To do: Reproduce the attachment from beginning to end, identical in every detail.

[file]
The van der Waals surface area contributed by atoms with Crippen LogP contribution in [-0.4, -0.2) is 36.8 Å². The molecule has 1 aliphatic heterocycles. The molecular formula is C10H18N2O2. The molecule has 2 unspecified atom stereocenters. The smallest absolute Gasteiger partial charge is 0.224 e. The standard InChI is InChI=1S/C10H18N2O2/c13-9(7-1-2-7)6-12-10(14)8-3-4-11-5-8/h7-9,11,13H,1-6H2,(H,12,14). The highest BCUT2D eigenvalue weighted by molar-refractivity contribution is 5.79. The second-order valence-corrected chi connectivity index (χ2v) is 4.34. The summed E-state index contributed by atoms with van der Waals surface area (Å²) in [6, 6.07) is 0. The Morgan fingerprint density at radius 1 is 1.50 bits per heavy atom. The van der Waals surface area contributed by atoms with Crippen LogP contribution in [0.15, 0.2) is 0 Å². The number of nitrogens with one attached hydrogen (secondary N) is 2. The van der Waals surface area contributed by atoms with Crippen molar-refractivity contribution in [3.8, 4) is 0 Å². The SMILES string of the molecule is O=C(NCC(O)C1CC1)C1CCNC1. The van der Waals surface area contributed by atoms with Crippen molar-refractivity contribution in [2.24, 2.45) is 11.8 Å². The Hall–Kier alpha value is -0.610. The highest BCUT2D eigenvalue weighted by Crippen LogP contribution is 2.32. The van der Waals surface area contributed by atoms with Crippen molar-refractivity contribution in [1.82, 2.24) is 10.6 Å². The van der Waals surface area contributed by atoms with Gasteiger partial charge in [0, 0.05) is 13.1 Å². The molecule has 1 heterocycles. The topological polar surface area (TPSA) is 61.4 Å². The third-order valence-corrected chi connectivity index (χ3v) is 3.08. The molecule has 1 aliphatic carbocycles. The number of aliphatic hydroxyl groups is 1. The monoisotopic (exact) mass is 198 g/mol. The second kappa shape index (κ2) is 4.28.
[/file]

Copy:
The van der Waals surface area contributed by atoms with Crippen LogP contribution in [-0.4, -0.2) is 36.8 Å². The molecule has 1 aliphatic heterocycles. The molecular formula is C10H18N2O2. The molecule has 2 unspecified atom stereocenters. The smallest absolute Gasteiger partial charge is 0.224 e. The standard InChI is InChI=1S/C10H18N2O2/c13-9(7-1-2-7)6-12-10(14)8-3-4-11-5-8/h7-9,11,13H,1-6H2,(H,12,14). The highest BCUT2D eigenvalue weighted by molar-refractivity contribution is 5.79. The second-order valence-corrected chi connectivity index (χ2v) is 4.34. The summed E-state index contributed by atoms with van der Waals surface area (Å²) in [6, 6.07) is 0. The Morgan fingerprint density at radius 1 is 1.50 bits per heavy atom. The van der Waals surface area contributed by atoms with Crippen LogP contribution in [0.15, 0.2) is 0 Å². The number of nitrogens with one attached hydrogen (secondary N) is 2. The van der Waals surface area contributed by atoms with Crippen molar-refractivity contribution in [3.8, 4) is 0 Å². The SMILES string of the molecule is O=C(NCC(O)C1CC1)C1CCNC1. The van der Waals surface area contributed by atoms with Crippen molar-refractivity contribution in [2.24, 2.45) is 11.8 Å². The Hall–Kier alpha value is -0.610. The highest BCUT2D eigenvalue weighted by Crippen LogP contribution is 2.32. The van der Waals surface area contributed by atoms with Crippen molar-refractivity contribution in [1.82, 2.24) is 10.6 Å². The van der Waals surface area contributed by atoms with Gasteiger partial charge in [0, 0.05) is 13.1 Å². The molecule has 1 heterocycles. The topological polar surface area (TPSA) is 61.4 Å². The third-order valence-corrected chi connectivity index (χ3v) is 3.08. The molecule has 1 aliphatic carbocycles. The number of aliphatic hydroxyl groups is 1. The monoisotopic (exact) mass is 198 g/mol. The second kappa shape index (κ2) is 4.28.